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Malwarebytes Warns About New Facebook Attack


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  • Staff

A new Facebook social-engineering attack/distribution vector is making the rounds today. Less than twelve hours after its inception, over 100,000 Facebook users have already fallen victim to this attack. It does not appear to deliver any malicious payload yet, and may be a "test" of a Facebook-based attack vector. The attack takes advantage of the Facebook "Like" plugin.

You may have seen or clicked on links on Facebook that look something like:

"This man takes a picture of himself EVERYDAY for 8 YEARS!!"

"LOL This girl gets OWNED after a POLICE OFFICER reads her STATUS MESSAGE."

"The Prom Dress That Got This Girl Suspended From School."

"This Girl Has An Interesting Way Of Eating A Banana, Check It Out!"

These links appear in your News Feed because one of your friends has "Liked" the link. The News Feed will say something like "<friend> likes <page>", where <page> is a link like the ones above. The links point to throwaway Blogspot pages and others such as:

hxxp://girlownedbypolicelike.blogspot.com

hxxp://manpictureofhimselflike.blogspot.com

hxxp://www.thedatesafe.com/man

and others (links above have been munged to avoid accidental clicks).

The pages are labeled "Click to continue" and contain full-page transparent inline frames ("iframes"). If the user clicks anywhere on the page, a request is made to the Facebook "Like" plugin to add the page to the current user's Facebook profile. The upshot is that the current Facebook user will "Like" the linked page, which will automatically rebroadcast the link to others via the user's profile. This is evident from an examination of the page's source:

<iframe allowTransparency='true' frameborder='0' id='fbframe' name='fbframe' scrolling='no' src='hxxp://www.facebook.com/plugins/like.php?href=http://girlownedbypolicelike.blogspot.com/' style='border:none; overflow:hidden; width:50px; height:23px;'></iframe>

This is an old trick. What is surprising is that the pages do not seem to deliver any other malicious payloads yet. They seem only to propagate themselves. Perhaps a payload will be added later, after the attack's author is convinced that its distribution is wide enough. Or perhaps this is a "test run" of this attack, testing it as a potential distribution vector for future malicious content.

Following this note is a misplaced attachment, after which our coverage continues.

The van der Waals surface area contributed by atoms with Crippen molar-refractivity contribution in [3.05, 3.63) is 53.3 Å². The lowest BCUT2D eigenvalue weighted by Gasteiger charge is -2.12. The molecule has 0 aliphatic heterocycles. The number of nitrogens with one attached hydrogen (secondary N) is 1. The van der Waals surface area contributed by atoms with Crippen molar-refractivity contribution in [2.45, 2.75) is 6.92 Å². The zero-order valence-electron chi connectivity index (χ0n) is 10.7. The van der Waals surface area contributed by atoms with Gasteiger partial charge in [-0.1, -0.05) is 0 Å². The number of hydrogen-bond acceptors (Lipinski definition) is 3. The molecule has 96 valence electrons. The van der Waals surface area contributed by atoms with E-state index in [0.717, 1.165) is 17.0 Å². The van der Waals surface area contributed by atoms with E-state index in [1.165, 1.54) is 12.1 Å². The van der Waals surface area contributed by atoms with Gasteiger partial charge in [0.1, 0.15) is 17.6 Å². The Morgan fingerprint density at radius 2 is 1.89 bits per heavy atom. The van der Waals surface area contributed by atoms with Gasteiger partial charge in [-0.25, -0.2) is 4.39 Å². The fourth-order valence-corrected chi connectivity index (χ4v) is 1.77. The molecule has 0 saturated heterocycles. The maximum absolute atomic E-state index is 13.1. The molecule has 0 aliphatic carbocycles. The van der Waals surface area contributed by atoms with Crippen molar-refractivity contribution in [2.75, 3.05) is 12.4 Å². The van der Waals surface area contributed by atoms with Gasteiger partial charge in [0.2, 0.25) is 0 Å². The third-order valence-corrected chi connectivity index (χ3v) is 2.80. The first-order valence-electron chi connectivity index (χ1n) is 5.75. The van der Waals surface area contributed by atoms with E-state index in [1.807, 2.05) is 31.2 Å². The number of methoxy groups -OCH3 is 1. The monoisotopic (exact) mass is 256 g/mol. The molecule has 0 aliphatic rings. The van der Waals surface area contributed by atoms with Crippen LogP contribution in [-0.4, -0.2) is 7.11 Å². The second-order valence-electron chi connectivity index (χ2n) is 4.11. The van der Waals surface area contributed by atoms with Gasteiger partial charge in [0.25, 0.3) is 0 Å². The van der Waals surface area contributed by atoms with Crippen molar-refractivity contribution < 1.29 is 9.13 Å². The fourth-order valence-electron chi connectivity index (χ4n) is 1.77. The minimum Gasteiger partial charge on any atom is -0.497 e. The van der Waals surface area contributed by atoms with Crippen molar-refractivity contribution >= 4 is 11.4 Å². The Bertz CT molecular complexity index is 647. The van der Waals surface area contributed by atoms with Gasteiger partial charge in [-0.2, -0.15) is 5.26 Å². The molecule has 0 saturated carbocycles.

Either way, beware. Facebook users, don't click on suspicious links, even in your friends' profiles and News Feeds. Beware of any page that contains an invitation to "Click to continue." Although this attack does not steal any passwords or other personal data, change your passwords regularly and do not use the same password for every account at every web site.

If you have already clicked on a link like the ones above, go to your Facebook profile page, locate your "Recent Activity" in your News Feed, and remove any entries related to these links. Then click on the Info tab, and next to "Likes and Interests" click on "Edit". Click "Show Other Pages", and click "Remove Page" for each of the malicious links. Then click "Close" and "Save Changes".

Finally, to the Facebook team: please fix the security hole that this attack exploits. Before the "Like" plugin can add data to the user's profile, the user should get a prompt for explicit approval. At the very least, this should be implemented for anything "Liked" on a third-party (i.e. non-Facebook.com) web site. And the user should be able to opt-out or disable the "Like" plugin entirely. Facebook team, please help us promote security on the Internet.

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Thanks for the headsup ! I have retweeted this.